It is to my heart’s delight that these types of Indy-real films, which graced almost exclusively the narrow confines of the Sundance channel just three years ago are leaking into the mainstream. I think this is because people are fed up with worn-out plotlines, perfectionism and CGI that has us feeling less than adequate … this as well as a general, yet overwhelming need to get real.
The Duplass brothers* are frontrunners in this real-life, weird-is-the-new-normal movement. And their 2005 release “The Puffy Chair,” is at once a testament to the complications and the hilarity of everyday life.
The story kicks off with a conversation between a couple who are dating but who obviously are at an unconscious yet, obvious to the observer, crossroads in their relationship. When, in the opening scene, Emily (Katie Aselton) violently removes her dinner plate from their romantic dinner table while her boyfriend Josh (Mark Duplass) talks guy with a friend through a cell earphone, we know our souls will find some satisfaction in this film.
Hooked into the characters, we then observe them heading off on a road trip so that Josh can retrieve a puffy purple chair that he found on E-bay and surprise his dad with it on his birthday. Along the way, they decide to stop in at his brothers ‘for a quick chat.’
The brother, Rhett (Rhett Wilkins) is promptly sketched out as pretty removed from the mainstream of human ambition. Dead-head long lags in speech, strong tendencies toward alienating esoteric lines of reason and his fascination with a video he took of a lizard on a bit of foliage are stacked neatly on top of one another during his intro. He’s really out there, and we want to know how this will mix with the plan.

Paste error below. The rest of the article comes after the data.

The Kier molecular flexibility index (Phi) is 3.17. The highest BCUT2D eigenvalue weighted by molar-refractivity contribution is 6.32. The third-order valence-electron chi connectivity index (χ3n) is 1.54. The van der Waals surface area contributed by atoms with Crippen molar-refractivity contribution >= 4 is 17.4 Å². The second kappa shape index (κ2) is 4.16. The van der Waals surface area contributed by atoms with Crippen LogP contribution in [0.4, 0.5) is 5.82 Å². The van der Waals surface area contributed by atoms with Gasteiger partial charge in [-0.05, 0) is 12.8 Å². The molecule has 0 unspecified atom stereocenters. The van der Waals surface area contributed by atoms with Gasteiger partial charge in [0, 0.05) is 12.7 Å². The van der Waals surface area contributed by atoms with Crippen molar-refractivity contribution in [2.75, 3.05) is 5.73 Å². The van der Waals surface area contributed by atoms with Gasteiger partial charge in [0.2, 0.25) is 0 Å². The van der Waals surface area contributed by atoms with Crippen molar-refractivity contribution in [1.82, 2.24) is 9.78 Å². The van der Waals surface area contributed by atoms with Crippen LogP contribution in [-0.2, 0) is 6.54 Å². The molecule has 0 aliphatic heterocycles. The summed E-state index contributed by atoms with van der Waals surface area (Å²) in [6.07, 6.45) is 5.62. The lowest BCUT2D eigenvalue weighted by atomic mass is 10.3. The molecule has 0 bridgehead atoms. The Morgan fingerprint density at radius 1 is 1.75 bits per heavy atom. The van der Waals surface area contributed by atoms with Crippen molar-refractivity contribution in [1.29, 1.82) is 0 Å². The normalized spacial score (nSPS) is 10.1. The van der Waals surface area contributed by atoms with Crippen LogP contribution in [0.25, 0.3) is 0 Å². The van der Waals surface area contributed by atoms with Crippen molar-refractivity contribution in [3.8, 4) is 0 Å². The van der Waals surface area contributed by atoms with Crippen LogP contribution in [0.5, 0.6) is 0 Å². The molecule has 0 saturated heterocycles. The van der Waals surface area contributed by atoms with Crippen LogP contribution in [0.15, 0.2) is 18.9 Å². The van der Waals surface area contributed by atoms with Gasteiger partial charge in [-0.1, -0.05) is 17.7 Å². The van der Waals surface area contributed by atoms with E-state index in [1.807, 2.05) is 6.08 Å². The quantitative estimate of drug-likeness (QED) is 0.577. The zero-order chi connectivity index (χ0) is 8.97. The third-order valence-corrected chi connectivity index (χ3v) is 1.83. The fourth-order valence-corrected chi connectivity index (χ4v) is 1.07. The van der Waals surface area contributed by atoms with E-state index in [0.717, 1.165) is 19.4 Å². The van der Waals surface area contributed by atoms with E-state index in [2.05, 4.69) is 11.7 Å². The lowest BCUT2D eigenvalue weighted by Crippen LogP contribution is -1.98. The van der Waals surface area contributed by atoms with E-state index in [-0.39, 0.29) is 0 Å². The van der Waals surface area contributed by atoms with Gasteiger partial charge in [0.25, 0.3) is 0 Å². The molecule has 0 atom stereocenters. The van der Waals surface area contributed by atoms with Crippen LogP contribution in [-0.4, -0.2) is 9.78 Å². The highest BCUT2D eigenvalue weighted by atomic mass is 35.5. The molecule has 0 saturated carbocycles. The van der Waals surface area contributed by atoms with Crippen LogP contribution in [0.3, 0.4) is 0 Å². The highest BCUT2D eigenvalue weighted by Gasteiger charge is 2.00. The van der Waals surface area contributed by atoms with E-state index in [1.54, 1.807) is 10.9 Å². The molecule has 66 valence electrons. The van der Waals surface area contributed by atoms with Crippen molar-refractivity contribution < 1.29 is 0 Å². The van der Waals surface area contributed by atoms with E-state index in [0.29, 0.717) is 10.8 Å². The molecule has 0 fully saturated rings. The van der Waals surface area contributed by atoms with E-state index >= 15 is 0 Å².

Of course he wants to go along for the ride, which creates another twist in the already-worn wire connecting Emily and Josh, but she roles with it.
A kaleidoscope of action ensues:
Emily and Rhett being forced into awkward positions, including peeing in a bottle in the van, so that Josh can save 10 bucks on a cheap motel.
A shotgun, illegitimate wedding—complete with a hand-picked daisy bouquette and a speech by Josh that is unsuspectingly moving—and next-morning divorce between Rhett and an earthy-sweet yet unsettling woman he meets in a movie theatre. Note the most award-winningly hilarious, and good-painfully long lovers, dance scene ever made.
An argument in a hotel room between Josh and Emily that is so poignant in its illumination of the complicated web of reasons that couples find themselves in when things are not really working out.
Solid-gold dialogue between Josh and the guy who sold the chair, and then the resulting cathartic scene wherein Josh has to summon his inner dragon to retrieve the chair from a reupholster’s shop.
I won’t spoil what happens to the chair in the end, but let’s just say that Rhett is involved, and it’s almost, but not quite, spiritual.
The conversation between Josh and his dad is particularly enlightening and is followed by a resolution between Josh and Emily.
Where’s the plot, you ask? It’s there. Sitting on the chair. It’s all about trying to make something work when all along it’s really not.
This is not a feel-good film on its surface at all. In fact, it’s more of a roll-on-the-floor in agony because it’s so awkward experience that, over the days you process it, will have you feeling good that you are not alone. Indeed, others are strange, too. Because strange is not so strange after all. In fact, strange is the new real.
PS: Mark Duplass is one hot cookie, IMO … mmmm, enjoy!
*Special thanks to my sister who went so far as to ship two Duplass Brothers movies to me overseas recently.